I have recently written an article about the Karasu-Clan involving the Karasu, Hagiro, Hageshiro, Yotsushiro, (Beni) Kumonryu, Sumi Nagashi, Matsukawabake and the Benikoki. It was published in the 'Koiwijzer' the magazine of the Koi2000, a Dutch Koi Society. I am an editor of this magazine. In this article not just the varieties and their history are explained. I also try to explain why the Kumonry and the Matsukawabake can actually change collors and the avatisme which I also found on this forum. Maybe it is something for your magazine as well, but that would mean I need a contact. I can translate a whole lot of it, but ofcourse and so you will notice in my replies, I don't write or speak American on a dayly basis. When you wish to include the article in your magazine, just contact me [email protected] and maybe we can share some knowledge.

  7. #7
    Tosai
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    Update masaki kumonryu

    hello there,

    The Kumonryu I bought at cristmass last year has won first price in his category at the Dutch Koi & Pond days 2009. It is not the fish I bought anymore. in relatively a short time the fish increades black drasticly and also the body is good. Most remarkable I think is the shape of the head. Just compare it withe the pic just after buying it... What are you're comments on it? This pictures are 2 months old and meanwhile the sumi has increased in the shoulder area. Will the sumi further increase or will the kumonryu stabilize in this proportion?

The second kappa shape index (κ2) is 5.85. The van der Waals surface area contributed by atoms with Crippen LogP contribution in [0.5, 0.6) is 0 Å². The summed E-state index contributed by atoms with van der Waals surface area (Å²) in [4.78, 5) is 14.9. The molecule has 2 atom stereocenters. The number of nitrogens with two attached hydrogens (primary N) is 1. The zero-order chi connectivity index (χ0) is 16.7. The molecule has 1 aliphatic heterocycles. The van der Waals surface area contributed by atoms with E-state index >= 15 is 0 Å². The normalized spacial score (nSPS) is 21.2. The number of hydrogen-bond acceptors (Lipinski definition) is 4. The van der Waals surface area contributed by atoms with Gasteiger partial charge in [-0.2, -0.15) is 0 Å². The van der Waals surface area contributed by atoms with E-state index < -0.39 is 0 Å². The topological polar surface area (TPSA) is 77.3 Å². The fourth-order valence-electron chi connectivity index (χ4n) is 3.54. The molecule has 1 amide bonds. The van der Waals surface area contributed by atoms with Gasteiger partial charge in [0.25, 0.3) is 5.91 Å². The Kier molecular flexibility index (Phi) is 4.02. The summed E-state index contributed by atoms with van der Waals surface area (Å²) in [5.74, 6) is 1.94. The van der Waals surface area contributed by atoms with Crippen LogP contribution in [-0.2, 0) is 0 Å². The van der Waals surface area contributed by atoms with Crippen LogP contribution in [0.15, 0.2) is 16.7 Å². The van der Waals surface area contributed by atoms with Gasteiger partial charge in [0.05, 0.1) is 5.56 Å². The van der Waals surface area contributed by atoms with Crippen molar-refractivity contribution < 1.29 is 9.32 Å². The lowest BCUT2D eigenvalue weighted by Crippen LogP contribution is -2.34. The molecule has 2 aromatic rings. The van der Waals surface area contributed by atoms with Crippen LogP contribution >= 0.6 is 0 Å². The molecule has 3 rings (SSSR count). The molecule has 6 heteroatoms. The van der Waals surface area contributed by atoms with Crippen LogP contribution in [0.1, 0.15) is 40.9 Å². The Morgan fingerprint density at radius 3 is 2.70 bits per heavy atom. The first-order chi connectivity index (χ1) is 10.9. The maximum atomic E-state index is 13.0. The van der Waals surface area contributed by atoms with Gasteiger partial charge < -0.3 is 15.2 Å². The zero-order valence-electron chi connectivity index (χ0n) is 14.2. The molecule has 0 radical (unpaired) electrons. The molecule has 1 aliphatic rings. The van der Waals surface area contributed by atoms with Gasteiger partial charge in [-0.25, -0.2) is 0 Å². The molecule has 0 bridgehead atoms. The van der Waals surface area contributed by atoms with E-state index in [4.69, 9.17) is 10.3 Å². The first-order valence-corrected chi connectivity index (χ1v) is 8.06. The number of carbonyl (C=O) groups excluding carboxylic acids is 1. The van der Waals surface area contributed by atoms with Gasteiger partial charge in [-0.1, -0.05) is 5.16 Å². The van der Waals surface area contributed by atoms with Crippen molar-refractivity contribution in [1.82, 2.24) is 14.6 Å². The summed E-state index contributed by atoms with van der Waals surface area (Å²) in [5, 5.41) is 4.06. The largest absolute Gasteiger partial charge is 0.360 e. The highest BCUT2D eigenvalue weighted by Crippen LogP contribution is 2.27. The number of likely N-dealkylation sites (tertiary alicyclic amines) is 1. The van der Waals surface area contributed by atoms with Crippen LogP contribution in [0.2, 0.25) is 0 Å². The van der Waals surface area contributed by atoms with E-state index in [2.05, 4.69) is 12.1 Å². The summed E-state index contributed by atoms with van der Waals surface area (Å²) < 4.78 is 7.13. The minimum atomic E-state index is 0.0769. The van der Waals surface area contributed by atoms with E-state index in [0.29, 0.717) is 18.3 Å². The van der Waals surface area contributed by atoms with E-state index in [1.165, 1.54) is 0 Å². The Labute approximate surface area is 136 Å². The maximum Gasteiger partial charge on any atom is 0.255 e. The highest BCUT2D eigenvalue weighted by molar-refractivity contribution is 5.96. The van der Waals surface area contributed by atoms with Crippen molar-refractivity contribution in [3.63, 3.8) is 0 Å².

greetings,

    Tiebo
    Attached Thumbnails Attached Thumbnails Masaki Kumonryu-kumonryu-masaki-26-cm-6-.jpg   Masaki Kumonryu-kumonryu-masaki-26-cm-4-.jpg   Masaki Kumonryu-kumonryu-masaki-26-cm-2-.jpg  

  8. #8
    Daihonmei
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    Unfortunately, koi , on a genetic level, are made up of color expression and pattern expression. And the best examples of a breed standard combine pattern and color together in perfect harmony.

    In addition to that fact, there is the reality that many varieties ( the ones you listed in a previous post, actually) are transitional varieties that rarely carry their look into maturity.
    This is one reason why it is disturbing to hear westerners and western dealers under a misteaching Japanese breeder ( for marketing purposes) comparing various breeds to the standards and elements present in Gosanke.